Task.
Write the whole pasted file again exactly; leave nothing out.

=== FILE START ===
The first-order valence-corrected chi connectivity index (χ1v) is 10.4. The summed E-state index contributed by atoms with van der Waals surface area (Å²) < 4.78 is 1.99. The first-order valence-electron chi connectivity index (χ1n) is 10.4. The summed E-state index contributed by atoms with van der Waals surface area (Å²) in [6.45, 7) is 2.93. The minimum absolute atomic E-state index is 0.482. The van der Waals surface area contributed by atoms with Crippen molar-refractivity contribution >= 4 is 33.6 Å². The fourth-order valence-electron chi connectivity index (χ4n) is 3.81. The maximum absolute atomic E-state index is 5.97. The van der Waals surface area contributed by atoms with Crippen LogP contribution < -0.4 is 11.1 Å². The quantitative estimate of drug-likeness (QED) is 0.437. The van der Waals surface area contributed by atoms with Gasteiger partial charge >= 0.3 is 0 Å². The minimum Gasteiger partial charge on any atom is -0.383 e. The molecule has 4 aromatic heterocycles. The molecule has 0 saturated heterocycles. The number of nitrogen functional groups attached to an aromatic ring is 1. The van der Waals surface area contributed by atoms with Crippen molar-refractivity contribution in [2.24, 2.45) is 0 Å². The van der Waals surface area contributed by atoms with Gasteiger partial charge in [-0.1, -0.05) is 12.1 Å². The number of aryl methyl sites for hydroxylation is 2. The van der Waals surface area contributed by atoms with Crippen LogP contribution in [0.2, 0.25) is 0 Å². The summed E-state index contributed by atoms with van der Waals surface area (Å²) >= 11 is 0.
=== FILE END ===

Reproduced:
The first-order valence-corrected chi connectivity index (χ1v) is 10.4. The summed E-state index contributed by atoms with van der Waals surface area (Å²) < 4.78 is 1.99. The first-order valence-electron chi connectivity index (χ1n) is 10.4. The summed E-state index contributed by atoms with van der Waals surface area (Å²) in [6.45, 7) is 2.93. The minimum absolute atomic E-state index is 0.482. The van der Waals surface area contributed by atoms with Crippen molar-refractivity contribution >= 4 is 33.6 Å². The fourth-order valence-electron chi connectivity index (χ4n) is 3.81. The maximum absolute atomic E-state index is 5.97. The van der Waals surface area contributed by atoms with Crippen LogP contribution < -0.4 is 11.1 Å². The quantitative estimate of drug-likeness (QED) is 0.437. The van der Waals surface area contributed by atoms with Gasteiger partial charge >= 0.3 is 0 Å². The minimum Gasteiger partial charge on any atom is -0.383 e. The molecule has 4 aromatic heterocycles. The molecule has 0 saturated heterocycles. The number of nitrogen functional groups attached to an aromatic ring is 1. The van der Waals surface area contributed by atoms with Crippen molar-refractivity contribution in [2.24, 2.45) is 0 Å². The van der Waals surface area contributed by atoms with Gasteiger partial charge in [-0.1, -0.05) is 12.1 Å². The number of aryl methyl sites for hydroxylation is 2. The van der Waals surface area contributed by atoms with Crippen LogP contribution in [0.2, 0.25) is 0 Å². The summed E-state index contributed by atoms with van der Waals surface area (Å²) >= 11 is 0.